During the first UK coronavirus lockdown in late March 2020, whilst stuck at home and scouring the internet for a heritage fix, I discovered and became inexplicably captivated by the 1979 BBC documentary ‘Fred Dibnah: Steeplejack’. In this award-winning programme, the eponymous protagonist and proud Boltonian single-handedly scales monumental mill chimneys in Northern England via what appears to the untrained eye to be a rickety lattice of wooden ladders lashed together with rope. Inhospitable weather conditions and precipitous drops of several hundred metres or so don’t deter Dibnah from his mission, namely the toppling of what had become redundant components of factory complexes in the rapidly expanding post-industrial heartlands of Lancashire.
Then again, maybe this sudden interest in steeplejacking wasn’t so inexplicable; after all, Dibnah was certainly charismatic, and following his small screen success in 1979, he would go on to either be the focus of, or front, several other acclaimed TV series. Plus, as a millennial I’d only ever known the reassuring embrace of rigorous health and safety legislation. So Dibnah’s dependency on minimal safety equipment, including the use of a flat cap rather than a hardhat, when combined with my own fear of heights, made watching his aerial acrobatics quite an adrenaline rush. Beyond the charisma and vertigo, the film also fascinated me because it provided a snapshot of a period of immense social, cultural and economic change for communities across the north of England in the later part of the 20th century.
In June 2020, all kinds of media were lit up with astonishing footage of the statue of infamous slave trader Edward Colston being pulled down by means of a group of protestors equipped with a combination of sheer determination, solidarity and rope. After many years of pursuing the removal of the statue by complying with Bristol City Council’s protocols and procedures, some campaigners finally ran out of patience when the news of the racist murder of George Floyd, a 46-year-old African American man, in May 2020 in a city several thousands of miles away – Minneapolis, USA – broke.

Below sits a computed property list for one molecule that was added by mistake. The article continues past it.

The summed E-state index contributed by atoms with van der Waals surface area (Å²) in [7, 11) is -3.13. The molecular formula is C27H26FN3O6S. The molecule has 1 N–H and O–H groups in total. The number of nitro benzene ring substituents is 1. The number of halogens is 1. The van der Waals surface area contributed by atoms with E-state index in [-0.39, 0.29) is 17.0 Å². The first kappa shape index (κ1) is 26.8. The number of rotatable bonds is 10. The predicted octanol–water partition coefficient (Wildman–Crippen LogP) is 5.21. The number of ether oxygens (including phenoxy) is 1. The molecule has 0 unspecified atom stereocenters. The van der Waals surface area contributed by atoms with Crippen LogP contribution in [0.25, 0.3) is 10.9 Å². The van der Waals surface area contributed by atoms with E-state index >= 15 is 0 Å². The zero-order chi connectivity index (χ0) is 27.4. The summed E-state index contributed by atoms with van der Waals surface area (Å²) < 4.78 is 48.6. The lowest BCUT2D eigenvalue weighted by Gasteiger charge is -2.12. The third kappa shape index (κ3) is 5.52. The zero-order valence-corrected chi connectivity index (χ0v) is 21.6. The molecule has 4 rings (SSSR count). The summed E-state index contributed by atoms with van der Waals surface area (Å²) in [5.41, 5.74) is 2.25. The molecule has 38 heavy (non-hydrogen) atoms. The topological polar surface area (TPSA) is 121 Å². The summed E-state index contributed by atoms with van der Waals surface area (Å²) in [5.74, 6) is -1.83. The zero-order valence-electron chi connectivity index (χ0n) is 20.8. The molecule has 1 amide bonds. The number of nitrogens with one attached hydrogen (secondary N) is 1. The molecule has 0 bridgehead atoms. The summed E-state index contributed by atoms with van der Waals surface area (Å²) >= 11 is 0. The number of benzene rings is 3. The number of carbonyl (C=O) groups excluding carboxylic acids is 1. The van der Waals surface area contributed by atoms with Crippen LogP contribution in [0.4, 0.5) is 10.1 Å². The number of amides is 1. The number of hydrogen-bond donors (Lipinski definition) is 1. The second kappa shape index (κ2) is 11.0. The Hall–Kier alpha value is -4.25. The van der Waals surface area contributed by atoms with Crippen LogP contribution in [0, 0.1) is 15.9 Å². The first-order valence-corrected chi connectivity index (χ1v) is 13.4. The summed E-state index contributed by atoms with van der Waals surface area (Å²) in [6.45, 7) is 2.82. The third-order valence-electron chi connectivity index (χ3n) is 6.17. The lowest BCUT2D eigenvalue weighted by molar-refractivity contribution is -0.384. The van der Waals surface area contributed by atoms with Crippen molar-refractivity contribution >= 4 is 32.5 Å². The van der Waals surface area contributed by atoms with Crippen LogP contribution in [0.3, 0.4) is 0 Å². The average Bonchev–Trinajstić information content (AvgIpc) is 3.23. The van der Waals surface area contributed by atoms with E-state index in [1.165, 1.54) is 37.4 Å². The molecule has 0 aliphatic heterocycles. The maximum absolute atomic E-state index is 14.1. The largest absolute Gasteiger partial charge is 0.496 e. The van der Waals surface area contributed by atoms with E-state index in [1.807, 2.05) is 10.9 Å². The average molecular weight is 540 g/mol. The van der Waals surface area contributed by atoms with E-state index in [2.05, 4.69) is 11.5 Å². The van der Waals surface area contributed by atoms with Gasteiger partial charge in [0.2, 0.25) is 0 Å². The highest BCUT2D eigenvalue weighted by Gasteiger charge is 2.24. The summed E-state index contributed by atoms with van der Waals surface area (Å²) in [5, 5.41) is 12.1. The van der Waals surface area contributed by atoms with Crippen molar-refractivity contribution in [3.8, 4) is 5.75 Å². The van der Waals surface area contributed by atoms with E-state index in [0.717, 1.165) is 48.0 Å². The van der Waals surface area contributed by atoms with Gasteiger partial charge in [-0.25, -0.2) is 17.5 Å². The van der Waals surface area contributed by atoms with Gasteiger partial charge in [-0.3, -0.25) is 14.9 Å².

The townsfolk of Bolton were so chuffed with Dibnah and his achievements, including his chimney toppling exploits, that they posthumously commissioned a statue of him, flat cap ‘n’ all, which was unveiled in the town centre in 2008. However, it was a statue and toppling of an altogether different kind that took place several months after I discovered ‘Fred Dibnah: Steeplejack’ that served as a reminder that erecting statues of engaging TV personalities does not negate the presence of those already in existence dedicated to egregious imperialists.